Dupuytren's Contracture is an old affliction - so old, in fact, it’s sometimes called “Viking’s disease” as it occurs mainly in those of northern European ancestry. As a genetic disease, Dupuytren's Contracture is hereditary, meaning it can be passed down from one generation to another.
Although you may not have heard of it, Dupuytren's Contracture is quite common, occurring in between six to nine percent of the population. It is more common among males - although the reasons for that are unclear. Also, when the disease does occur in women, it is often less severe than in men.
Dupuytren's Contracture is associated with age and usually appears in patients over the age of fifty. It is during this time that connective tissues and other important parts of the body can experience deterioration.
Dupuytren's Contracture is characterized by fingers that are bent inward and which cannot easily be straightened. There are also nodules or visible “chords” which sometimes appear on the palm of the hand. The disease has to do with connective tissue - specifically connective tissue in the palm called fascia which is shortened and thickened by those with Dupuytren's.
The shortening and thickening of the hand’s connective tissue results in one or several of the fingers being pulled inward. Often times the first finger to display such an inward pull is the index finger which takes on the appearance of a trigger (e.g. trigger finger).
In its early stages, Dupuytren's Contracture is not considered dangerous and most people experience little to no pain. The most common complaint being mild tenderness. As it develops, however, Dupuytren's can become quite debilitating, especially if multiple fingers have been pulled in by the affected connective tissue.
Daily tasks such as reaching into your pocket, shaving, grasping, picking things up, and more can become difficult or impossible if Dupuytren's Contracture is allowed to develop.
Management and avoidance is the name of the game when it comes to Dupuytren's Contracture. The best thing anyone can do if they start to experience pain in the hand or see the growth of tissue beneath the skin on the palm is to consult a doctor. If indeed, it turns out you are dealing with Dupuytren's Contracture, there are several things you can do. Surgery is one option but many suggest that such drastic action should not be taken without first trying non-surgical approaches.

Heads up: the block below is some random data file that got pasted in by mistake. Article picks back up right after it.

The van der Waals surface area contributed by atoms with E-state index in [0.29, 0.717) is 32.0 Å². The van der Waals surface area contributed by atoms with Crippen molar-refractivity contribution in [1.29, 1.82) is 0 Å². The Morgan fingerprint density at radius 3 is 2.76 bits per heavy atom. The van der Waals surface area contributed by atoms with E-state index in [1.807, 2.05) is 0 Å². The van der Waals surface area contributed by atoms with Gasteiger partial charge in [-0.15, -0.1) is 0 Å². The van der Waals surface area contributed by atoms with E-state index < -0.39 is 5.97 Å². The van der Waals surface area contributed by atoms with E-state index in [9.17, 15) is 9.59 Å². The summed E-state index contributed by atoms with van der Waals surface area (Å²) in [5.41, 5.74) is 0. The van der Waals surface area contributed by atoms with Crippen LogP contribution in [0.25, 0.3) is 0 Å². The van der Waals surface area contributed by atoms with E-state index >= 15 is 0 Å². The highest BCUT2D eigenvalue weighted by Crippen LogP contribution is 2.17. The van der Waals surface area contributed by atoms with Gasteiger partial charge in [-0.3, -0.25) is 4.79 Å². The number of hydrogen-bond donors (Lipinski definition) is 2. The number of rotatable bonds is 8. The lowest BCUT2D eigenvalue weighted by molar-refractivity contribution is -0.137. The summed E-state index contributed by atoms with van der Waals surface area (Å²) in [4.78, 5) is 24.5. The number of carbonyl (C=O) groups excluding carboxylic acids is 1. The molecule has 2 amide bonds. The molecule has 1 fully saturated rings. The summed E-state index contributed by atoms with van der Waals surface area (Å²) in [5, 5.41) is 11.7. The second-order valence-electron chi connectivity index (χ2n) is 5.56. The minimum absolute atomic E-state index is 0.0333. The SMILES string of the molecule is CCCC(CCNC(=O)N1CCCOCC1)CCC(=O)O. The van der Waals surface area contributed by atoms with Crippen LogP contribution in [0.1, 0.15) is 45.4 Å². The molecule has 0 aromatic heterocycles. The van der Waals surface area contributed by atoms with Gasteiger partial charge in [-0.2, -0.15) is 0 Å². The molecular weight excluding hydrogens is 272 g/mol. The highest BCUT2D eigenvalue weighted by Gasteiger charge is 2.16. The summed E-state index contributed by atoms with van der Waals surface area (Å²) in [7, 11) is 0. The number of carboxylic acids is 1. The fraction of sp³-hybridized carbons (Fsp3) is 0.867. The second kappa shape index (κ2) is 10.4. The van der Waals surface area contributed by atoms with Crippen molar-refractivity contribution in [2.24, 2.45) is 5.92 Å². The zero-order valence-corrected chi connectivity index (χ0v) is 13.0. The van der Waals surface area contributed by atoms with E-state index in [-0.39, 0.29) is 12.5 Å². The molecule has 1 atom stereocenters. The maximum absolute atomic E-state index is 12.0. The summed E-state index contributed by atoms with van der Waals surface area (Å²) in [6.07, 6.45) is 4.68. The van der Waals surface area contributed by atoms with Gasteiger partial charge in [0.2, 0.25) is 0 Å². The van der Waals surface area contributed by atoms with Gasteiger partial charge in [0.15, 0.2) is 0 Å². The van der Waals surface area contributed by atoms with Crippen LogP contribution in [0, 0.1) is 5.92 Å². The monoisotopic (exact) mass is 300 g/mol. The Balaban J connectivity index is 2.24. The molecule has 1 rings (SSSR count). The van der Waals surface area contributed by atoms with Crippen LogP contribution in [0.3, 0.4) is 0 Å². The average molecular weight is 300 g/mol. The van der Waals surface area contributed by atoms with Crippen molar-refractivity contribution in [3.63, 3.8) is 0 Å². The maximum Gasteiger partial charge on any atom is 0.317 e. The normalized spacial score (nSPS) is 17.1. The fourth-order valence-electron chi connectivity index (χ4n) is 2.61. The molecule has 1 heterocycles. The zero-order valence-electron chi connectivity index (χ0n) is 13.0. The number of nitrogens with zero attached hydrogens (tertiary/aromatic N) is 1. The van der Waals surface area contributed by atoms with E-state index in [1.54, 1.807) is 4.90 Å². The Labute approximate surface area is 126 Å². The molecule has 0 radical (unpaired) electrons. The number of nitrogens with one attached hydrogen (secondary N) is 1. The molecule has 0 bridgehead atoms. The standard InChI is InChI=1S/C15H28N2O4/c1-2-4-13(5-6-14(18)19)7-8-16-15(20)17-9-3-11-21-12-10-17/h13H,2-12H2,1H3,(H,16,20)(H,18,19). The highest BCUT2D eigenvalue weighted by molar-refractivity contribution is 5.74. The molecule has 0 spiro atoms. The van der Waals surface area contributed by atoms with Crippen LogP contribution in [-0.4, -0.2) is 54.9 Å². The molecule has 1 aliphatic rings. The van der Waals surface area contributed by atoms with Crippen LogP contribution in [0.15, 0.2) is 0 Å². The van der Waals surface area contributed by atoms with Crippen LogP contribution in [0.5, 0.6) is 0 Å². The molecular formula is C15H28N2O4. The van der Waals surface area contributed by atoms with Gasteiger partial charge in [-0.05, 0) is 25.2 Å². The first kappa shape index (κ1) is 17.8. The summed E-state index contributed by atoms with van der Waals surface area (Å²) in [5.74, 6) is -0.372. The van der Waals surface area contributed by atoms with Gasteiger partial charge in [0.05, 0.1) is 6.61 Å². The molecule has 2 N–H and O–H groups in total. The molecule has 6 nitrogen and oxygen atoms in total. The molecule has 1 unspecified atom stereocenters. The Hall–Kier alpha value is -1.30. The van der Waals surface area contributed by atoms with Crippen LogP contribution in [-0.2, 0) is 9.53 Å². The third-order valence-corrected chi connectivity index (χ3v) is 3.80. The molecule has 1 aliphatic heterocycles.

Non-surgical options include finger stretching and strengthening exercises which act to elongate and “work out” the connective tissue in the hand as well as manual massage and the use of anatural Dupuytren's Contracture cream.
Many of those who sugar from Dupuytren's Contracture have found tremendous relief from the manual massage and application ofnatural Dupuytren's Contracture cream. Why? Because connective tissue is pliable and can be greatly improved when properly taken care of, exercised, andstretched.
Included inDupuytrensco’s cream is a potent combination of Arnica-Montana, Vitamin E, Tamasul Oil, Aloe Vera, and Sunflower Oil. These active ingredients work together to form an effective treatment which has worked wonder for many sufferers of the irritating and sometimes debilitating ailment.
Over the past few decades, the medical community has come around to the idea that many connective tissue-related ailments are treatable via non-surgical methods. Some “old-fashioned” physicians have even been criticized for being too eager to put patients under the knife. While surgery is not always the wrong option, it is generally a good rule of thumb to try to avoid it if and when possible. And, in the case ofDupuytren's Contracture, it appears that in many cases, it can be. While it is good and even recommended that patients consult their physicians and thoroughly consider any advice they are given, it is also their responsibility to talk to medical professionals about alternative methods of treatment if and whenever possible. If you or someone you know has Dupuytren's Contracture and is considering surgery, talk to your doctor about naturalDupuytren treatment options.
As with most genetic diseases, Dupuytren's Contracture isnot yet fully preventable. There is interesting research being done on countless genetic disorders, which may one-day yield incredible results that lead to curing many hereditary issues; however, for now, at least, we can only manage and treat.
For those who do not see improvement from the use of natural techniques like massage, stretching, the use of natural cream, or otherwise, surgery may be a recommended approach depending on the advice of your physician.